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Monday, 19 October 2015
Page: 11666


Mr ALEXANDER (Bennelong) (10:46): Housing its people is a fundamental responsibility for government. The current instability in Australia's housing market is disturbing, and the time has come for change. It is our duty as policymakers to ensure the Sydney and Melbourne bubble does not burst the foundations of our nation's economy. A median price of close to $1 million for a house in our nation's biggest city is unsustainable and, while some people benefit personally from the surge in property prices, this is not good news for the broader community and the next generation of prospective home buyers. The Reserve Bank's charter contains a duty to ensure its policy is exercised in such a manner as 'will best contribute to … the economic prosperity and welfare of the people of Australia'. This duty is exercised with success through adjusting the prime interest rate to control inflation within a prescribed range. Unfortunately, this is done regardless of the social impact on housing affordability or the capacity for a low-income family to make their mortgage repayments. As Australians overwhelmingly express their wealth through property ownership, it is my contention that it is the RBA's duty to maintain housing inflation within a prescribed level.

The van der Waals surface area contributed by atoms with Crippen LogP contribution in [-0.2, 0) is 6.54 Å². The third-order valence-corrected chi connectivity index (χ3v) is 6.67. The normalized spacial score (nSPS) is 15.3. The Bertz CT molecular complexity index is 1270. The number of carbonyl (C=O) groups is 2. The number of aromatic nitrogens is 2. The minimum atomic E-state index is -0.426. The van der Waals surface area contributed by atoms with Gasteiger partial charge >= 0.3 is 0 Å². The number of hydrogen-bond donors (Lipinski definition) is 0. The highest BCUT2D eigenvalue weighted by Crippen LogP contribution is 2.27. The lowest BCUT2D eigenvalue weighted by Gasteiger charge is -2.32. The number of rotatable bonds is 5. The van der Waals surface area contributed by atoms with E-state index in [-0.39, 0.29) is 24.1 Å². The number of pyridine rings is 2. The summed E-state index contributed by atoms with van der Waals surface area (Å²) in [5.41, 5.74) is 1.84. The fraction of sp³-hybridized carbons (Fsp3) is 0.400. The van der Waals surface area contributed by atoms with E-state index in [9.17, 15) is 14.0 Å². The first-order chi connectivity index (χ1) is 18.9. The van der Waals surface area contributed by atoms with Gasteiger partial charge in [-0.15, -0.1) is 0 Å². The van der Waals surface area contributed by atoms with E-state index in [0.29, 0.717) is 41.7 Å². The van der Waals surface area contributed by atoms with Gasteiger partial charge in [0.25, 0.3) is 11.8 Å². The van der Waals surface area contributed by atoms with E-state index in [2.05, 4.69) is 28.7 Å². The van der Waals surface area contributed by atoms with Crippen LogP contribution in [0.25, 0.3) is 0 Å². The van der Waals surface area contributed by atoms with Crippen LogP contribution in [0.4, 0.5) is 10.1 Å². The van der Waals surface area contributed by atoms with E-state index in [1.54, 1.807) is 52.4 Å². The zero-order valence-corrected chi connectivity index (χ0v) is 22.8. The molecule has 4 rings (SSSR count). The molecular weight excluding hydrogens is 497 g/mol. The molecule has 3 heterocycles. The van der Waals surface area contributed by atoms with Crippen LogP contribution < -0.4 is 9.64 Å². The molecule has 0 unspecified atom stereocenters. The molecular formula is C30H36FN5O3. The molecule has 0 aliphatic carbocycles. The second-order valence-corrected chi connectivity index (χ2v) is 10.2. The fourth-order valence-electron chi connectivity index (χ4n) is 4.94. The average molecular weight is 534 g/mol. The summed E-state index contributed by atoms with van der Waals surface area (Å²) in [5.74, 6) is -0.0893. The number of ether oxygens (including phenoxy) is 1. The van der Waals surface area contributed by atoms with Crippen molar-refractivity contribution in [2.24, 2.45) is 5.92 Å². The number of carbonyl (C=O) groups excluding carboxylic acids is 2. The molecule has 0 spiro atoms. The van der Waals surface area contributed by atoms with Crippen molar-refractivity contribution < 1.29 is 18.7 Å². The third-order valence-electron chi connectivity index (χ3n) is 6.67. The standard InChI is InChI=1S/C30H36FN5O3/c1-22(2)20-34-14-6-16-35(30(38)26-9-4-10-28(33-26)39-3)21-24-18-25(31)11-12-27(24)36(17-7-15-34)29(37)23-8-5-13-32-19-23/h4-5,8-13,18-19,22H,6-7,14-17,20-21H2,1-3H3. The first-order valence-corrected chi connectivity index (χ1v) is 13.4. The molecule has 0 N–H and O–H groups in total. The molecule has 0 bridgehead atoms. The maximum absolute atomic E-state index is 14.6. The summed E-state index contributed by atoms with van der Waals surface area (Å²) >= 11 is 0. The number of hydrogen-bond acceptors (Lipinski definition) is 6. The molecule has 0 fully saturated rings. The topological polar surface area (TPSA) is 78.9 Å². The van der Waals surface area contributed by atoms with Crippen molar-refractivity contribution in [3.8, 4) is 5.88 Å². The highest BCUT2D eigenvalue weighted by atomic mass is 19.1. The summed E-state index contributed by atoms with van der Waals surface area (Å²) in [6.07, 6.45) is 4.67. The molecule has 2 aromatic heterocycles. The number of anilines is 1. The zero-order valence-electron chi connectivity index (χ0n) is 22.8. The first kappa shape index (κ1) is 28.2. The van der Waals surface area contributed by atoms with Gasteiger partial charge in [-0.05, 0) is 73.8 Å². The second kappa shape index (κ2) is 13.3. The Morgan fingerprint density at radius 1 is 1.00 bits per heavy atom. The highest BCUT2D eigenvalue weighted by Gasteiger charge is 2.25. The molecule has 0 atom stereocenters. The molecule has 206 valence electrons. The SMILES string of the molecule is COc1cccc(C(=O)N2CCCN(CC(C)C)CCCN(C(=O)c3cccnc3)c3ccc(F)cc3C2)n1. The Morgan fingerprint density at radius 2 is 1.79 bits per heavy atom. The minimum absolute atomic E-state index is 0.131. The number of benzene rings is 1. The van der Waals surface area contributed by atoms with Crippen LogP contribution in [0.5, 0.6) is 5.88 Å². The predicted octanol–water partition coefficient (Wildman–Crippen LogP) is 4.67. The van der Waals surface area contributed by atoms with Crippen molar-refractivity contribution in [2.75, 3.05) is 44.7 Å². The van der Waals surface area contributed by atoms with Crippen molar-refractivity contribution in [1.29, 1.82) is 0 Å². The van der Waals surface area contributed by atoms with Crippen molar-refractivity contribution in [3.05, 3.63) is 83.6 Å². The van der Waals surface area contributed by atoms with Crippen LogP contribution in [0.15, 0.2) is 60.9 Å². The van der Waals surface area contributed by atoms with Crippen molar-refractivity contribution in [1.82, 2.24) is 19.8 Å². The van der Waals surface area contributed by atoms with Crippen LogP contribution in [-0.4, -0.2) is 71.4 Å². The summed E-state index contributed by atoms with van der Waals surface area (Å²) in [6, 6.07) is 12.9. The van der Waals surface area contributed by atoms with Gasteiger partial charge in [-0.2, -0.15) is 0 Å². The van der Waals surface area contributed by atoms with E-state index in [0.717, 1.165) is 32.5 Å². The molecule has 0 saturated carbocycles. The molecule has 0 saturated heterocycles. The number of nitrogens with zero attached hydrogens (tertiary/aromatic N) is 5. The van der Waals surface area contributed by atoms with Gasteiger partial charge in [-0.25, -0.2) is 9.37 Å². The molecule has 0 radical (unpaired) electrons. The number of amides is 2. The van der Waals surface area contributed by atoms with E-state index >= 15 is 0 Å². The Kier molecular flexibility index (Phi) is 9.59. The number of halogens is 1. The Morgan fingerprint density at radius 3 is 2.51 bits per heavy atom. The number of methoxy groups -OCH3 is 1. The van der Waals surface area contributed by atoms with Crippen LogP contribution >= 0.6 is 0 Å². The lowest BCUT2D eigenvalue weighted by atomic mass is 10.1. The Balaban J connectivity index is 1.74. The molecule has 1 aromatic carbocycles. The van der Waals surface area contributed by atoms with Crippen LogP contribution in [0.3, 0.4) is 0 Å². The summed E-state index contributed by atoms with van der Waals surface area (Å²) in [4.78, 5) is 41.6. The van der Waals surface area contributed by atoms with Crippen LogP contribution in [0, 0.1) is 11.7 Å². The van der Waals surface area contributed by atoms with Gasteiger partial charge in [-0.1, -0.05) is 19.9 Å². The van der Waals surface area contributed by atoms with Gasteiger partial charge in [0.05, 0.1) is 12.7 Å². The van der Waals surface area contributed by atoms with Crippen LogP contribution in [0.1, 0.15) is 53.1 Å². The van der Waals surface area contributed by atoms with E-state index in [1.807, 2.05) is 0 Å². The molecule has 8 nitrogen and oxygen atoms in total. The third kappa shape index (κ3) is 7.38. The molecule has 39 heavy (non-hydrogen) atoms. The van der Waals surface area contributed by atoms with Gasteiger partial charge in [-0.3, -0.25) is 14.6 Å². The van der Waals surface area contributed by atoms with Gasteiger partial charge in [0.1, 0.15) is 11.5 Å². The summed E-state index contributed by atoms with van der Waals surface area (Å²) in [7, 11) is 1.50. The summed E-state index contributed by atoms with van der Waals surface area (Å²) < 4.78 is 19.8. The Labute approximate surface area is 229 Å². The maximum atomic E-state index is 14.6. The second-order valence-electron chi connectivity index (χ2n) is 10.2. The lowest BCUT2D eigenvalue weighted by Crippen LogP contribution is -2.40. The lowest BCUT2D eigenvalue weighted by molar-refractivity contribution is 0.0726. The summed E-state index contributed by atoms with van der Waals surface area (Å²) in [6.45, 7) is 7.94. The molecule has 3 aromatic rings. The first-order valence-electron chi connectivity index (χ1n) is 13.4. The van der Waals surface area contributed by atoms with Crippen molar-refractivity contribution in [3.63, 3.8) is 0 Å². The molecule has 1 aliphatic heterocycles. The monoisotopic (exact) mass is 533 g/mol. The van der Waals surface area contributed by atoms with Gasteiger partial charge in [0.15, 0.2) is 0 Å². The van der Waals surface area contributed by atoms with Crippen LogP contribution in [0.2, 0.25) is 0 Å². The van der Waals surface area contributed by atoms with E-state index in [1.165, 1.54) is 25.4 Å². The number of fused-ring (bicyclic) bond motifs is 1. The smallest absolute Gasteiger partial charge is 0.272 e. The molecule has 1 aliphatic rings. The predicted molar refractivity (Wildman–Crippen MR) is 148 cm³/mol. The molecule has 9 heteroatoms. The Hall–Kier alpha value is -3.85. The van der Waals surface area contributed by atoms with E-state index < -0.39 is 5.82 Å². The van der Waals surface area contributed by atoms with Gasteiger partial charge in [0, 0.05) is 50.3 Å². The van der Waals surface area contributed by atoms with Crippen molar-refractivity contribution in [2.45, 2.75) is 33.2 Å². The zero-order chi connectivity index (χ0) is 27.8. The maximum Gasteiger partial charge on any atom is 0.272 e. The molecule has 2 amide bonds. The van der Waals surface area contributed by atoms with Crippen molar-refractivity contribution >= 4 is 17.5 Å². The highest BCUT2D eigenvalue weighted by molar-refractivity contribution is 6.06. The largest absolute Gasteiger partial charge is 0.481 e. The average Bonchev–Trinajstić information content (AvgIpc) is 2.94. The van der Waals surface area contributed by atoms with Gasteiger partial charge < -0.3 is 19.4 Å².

Earlier this year, as Chair of the House Standing Committee on Economics, I commenced an inquiry into home ownership. This inquiry has performed incisive research into the demand and supply drivers in the housing market and the impact of the current tax policies at all levels. Receiving submissions from our nation's leading academic and industry experts, the inquiry has identified a range of opportunities for reforming the current system. It is my personal belief that this reform needs to occur now. To do this, everything must be on the table and must be considered without fear or favour. A lever on negative gearing to make fine adjustments can be viewed as a dynamic tool. Superannuation could be harnessed to assist homebuyers to cross that threshold making ownership more affordable than renting. Deductibility for the owner-occupier and the creation of a home hedge fund could offer opportunities to protect our economic prosperity. We will not achieve the best results for our nation if the response to these opportunities is an ideological one. All the facts and all the options must be comprehensively assessed in order for an informed course of action to be taken. Only then can the RBA fulfil its charter responsibility to 'best contribute to … the economic prosperity and welfare of the people of Australia', by effecting a counterbalance to establish stability in the housing market.